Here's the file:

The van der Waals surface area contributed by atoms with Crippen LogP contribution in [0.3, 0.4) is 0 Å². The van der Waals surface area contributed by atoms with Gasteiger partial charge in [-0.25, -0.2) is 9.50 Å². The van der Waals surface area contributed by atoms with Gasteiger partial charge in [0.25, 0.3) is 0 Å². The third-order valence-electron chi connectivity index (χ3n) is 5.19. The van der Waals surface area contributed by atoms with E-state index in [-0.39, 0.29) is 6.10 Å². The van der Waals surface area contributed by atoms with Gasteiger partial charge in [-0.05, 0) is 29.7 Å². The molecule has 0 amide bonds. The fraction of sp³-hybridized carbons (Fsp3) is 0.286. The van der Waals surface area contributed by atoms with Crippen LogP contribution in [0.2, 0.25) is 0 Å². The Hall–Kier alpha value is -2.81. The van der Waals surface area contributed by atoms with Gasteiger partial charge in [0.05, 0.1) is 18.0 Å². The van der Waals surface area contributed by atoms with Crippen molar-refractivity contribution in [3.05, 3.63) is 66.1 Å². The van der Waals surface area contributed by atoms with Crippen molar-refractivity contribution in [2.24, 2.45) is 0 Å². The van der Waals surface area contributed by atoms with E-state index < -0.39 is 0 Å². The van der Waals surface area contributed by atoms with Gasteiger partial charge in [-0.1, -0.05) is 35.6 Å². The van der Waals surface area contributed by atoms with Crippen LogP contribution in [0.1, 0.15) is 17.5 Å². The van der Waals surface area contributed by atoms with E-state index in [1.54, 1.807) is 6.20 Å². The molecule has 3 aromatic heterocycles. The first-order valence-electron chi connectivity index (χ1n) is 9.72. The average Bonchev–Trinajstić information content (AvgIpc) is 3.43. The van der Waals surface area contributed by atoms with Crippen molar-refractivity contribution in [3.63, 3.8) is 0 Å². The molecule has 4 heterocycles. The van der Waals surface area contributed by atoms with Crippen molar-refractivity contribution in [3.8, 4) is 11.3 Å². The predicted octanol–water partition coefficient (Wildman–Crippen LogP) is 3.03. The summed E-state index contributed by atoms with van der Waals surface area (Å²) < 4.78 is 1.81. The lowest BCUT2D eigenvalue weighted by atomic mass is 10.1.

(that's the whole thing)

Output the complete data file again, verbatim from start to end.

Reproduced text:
The van der Waals surface area contributed by atoms with Crippen LogP contribution in [0.3, 0.4) is 0 Å². The van der Waals surface area contributed by atoms with Gasteiger partial charge in [-0.25, -0.2) is 9.50 Å². The van der Waals surface area contributed by atoms with Gasteiger partial charge in [0.25, 0.3) is 0 Å². The third-order valence-electron chi connectivity index (χ3n) is 5.19. The van der Waals surface area contributed by atoms with E-state index in [-0.39, 0.29) is 6.10 Å². The van der Waals surface area contributed by atoms with Gasteiger partial charge in [-0.05, 0) is 29.7 Å². The molecule has 0 amide bonds. The fraction of sp³-hybridized carbons (Fsp3) is 0.286. The van der Waals surface area contributed by atoms with Crippen LogP contribution in [0.2, 0.25) is 0 Å². The Hall–Kier alpha value is -2.81. The van der Waals surface area contributed by atoms with Gasteiger partial charge in [0.05, 0.1) is 18.0 Å². The van der Waals surface area contributed by atoms with Crippen molar-refractivity contribution in [3.05, 3.63) is 66.1 Å². The van der Waals surface area contributed by atoms with Crippen molar-refractivity contribution in [2.24, 2.45) is 0 Å². The van der Waals surface area contributed by atoms with E-state index < -0.39 is 0 Å². The van der Waals surface area contributed by atoms with Gasteiger partial charge in [-0.1, -0.05) is 35.6 Å². The van der Waals surface area contributed by atoms with Crippen LogP contribution in [0.1, 0.15) is 17.5 Å². The van der Waals surface area contributed by atoms with E-state index in [1.54, 1.807) is 6.20 Å². The molecule has 3 aromatic heterocycles. The first-order valence-electron chi connectivity index (χ1n) is 9.72. The average Bonchev–Trinajstić information content (AvgIpc) is 3.43. The van der Waals surface area contributed by atoms with Crippen molar-refractivity contribution in [3.63, 3.8) is 0 Å². The molecule has 4 heterocycles. The van der Waals surface area contributed by atoms with Crippen molar-refractivity contribution in [3.8, 4) is 11.3 Å². The predicted octanol–water partition coefficient (Wildman–Crippen LogP) is 3.03. The summed E-state index contributed by atoms with van der Waals surface area (Å²) < 4.78 is 1.81. The lowest BCUT2D eigenvalue weighted by atomic mass is 10.1.